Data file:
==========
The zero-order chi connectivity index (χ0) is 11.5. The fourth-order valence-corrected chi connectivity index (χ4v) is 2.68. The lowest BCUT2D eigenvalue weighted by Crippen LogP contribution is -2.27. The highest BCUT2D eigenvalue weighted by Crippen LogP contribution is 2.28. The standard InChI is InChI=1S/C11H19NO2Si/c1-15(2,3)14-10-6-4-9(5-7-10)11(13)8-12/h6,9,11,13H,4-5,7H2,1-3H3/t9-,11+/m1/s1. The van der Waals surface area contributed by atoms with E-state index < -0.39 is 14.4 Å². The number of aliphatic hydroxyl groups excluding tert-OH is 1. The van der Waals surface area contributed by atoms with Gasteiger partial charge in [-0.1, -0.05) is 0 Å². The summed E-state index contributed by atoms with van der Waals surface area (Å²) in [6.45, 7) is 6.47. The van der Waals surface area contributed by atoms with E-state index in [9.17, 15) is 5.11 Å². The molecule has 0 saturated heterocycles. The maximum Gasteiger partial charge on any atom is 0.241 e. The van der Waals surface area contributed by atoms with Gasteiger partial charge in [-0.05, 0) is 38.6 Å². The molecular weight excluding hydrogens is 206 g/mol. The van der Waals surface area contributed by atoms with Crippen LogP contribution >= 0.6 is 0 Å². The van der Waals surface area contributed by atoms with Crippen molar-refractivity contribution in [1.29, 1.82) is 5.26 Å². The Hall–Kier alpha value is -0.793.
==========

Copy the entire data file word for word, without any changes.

The zero-order chi connectivity index (χ0) is 11.5. The fourth-order valence-corrected chi connectivity index (χ4v) is 2.68. The lowest BCUT2D eigenvalue weighted by Crippen LogP contribution is -2.27. The highest BCUT2D eigenvalue weighted by Crippen LogP contribution is 2.28. The standard InChI is InChI=1S/C11H19NO2Si/c1-15(2,3)14-10-6-4-9(5-7-10)11(13)8-12/h6,9,11,13H,4-5,7H2,1-3H3/t9-,11+/m1/s1. The van der Waals surface area contributed by atoms with E-state index < -0.39 is 14.4 Å². The number of aliphatic hydroxyl groups excluding tert-OH is 1. The van der Waals surface area contributed by atoms with Gasteiger partial charge in [-0.1, -0.05) is 0 Å². The summed E-state index contributed by atoms with van der Waals surface area (Å²) in [6.45, 7) is 6.47. The van der Waals surface area contributed by atoms with E-state index in [9.17, 15) is 5.11 Å². The molecule has 0 saturated heterocycles. The maximum Gasteiger partial charge on any atom is 0.241 e. The van der Waals surface area contributed by atoms with Gasteiger partial charge in [-0.05, 0) is 38.6 Å². The molecular weight excluding hydrogens is 206 g/mol. The van der Waals surface area contributed by atoms with Crippen LogP contribution >= 0.6 is 0 Å². The van der Waals surface area contributed by atoms with Crippen molar-refractivity contribution in [1.29, 1.82) is 5.26 Å². The Hall–Kier alpha value is -0.793.